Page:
Shanta Gokhale is a bilingual writer, novelist, playwright, translator and performing arts, culture critic and editor. Her first stint as editor...
Why does one write one's autobiography? In the case of Shanta Gokhale, she had a friend, Jerry Pinto, consultant to the publisher Speaking Tiger, who insisted so persistently that she had a story to tell, that she finally caved in. What she eventually gave us was, as the publisher's blurb says, “an unusual, extraordinary autobiography [that] traces the arc of her life over eight decades through the progress of her body, as it grows, matures and begins to wind down... Told with effortless humour and candour, One Foot on the Ground is the story of a life full of happiness, heartbreak, wonder and acceptance. It will rank among the finest personal histories written in India."
We are delighted to invite Shanta Gokhale to Mumbai Local, this time to chat with us about the nature of telling personal stories. We will traverse autobiographies and memoirs, women’s writing and men’s writing, the effect of class and privilege on the way we tell our stories, the increasingly fluid boundaries between fiction and autobiography, and the sense of self that underlies it all.
Do join us on Friday for another delightful evening with Shanta Gokhale. The conversation will be peppered with readings, and of course, Shanta’s effortless humour and candour!
Session curated by Sameera Iyengar
RSVP for this session opens on Monday, 16th March, 2020
PS: Harkat is not yet wheelchair accessible. We will help everyone enter while a longer-term solution is being worked out.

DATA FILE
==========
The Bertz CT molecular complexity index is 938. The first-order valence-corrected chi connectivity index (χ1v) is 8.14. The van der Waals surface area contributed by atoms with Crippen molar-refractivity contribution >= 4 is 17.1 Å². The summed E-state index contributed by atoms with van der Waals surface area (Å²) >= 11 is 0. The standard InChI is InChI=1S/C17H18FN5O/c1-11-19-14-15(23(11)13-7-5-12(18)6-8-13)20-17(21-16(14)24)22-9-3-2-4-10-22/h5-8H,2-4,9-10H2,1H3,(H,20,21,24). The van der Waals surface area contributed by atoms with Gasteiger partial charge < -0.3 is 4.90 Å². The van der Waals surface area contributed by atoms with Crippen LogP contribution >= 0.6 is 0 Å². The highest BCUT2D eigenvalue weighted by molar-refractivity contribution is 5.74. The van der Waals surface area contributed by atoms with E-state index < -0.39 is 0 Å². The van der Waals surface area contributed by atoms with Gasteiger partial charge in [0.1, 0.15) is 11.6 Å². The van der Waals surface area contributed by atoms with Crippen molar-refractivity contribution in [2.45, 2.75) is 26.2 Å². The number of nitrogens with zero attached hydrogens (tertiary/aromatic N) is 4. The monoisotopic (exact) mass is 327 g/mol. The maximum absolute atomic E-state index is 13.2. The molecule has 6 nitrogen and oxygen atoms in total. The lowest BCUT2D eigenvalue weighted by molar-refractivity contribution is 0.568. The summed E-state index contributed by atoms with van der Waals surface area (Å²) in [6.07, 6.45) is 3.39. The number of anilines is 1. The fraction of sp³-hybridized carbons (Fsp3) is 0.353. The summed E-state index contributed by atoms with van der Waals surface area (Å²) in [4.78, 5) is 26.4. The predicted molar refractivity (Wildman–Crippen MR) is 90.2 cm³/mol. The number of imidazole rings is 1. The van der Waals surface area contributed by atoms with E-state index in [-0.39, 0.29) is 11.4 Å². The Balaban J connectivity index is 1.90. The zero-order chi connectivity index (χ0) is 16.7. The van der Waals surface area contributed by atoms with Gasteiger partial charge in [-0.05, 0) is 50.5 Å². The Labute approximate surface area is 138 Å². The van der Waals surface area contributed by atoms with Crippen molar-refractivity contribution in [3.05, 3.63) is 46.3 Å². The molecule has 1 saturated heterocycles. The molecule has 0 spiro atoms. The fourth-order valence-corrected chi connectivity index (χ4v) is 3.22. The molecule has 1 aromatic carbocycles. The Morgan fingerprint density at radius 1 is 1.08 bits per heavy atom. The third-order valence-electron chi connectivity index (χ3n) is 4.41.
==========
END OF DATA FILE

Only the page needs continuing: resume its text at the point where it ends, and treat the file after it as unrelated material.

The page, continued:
Shanta Gokhale is a bilingual writer, novelist, playwright, translator and performing arts, culture critic and editor. Her first stint as editor was with Femina where she created a two-page section called Literati, comprising fiction by women. Some of it was written originally in English and some translated from other Indian languages. Her next stint as editor was designing and running the arts page for the Times of India. In recent times she has edited three books on theatre: "Satyadev Dubey: A Fifty-year Journey Through Theatre", The Theatre of Veenapani Chawla: Theory, Practice, Performance and "The Scenes We Made: An Oral History of Experimental Theatre in Mumbai". She has written two novels in Marathi both of which won the State award in their respective years of publication. She has written a critical history of Marathi Theatre, "Playwright at the Centre". She has also written plays and scripts for feature and documentary films. She has been writing a culture column for Mumbai Mirror since 2006. In 2016 she received the Sangit Natak Akademi award for overall contribution to the performing arts. She also received the Jambhekar Shastri award for her translation into Marathi of Jerry Pinto's "Em and the Big Hoom"
Entry free, on a first-come-first basis. Pre-register now to save your seat.
Why Do You Tell Your Own Story?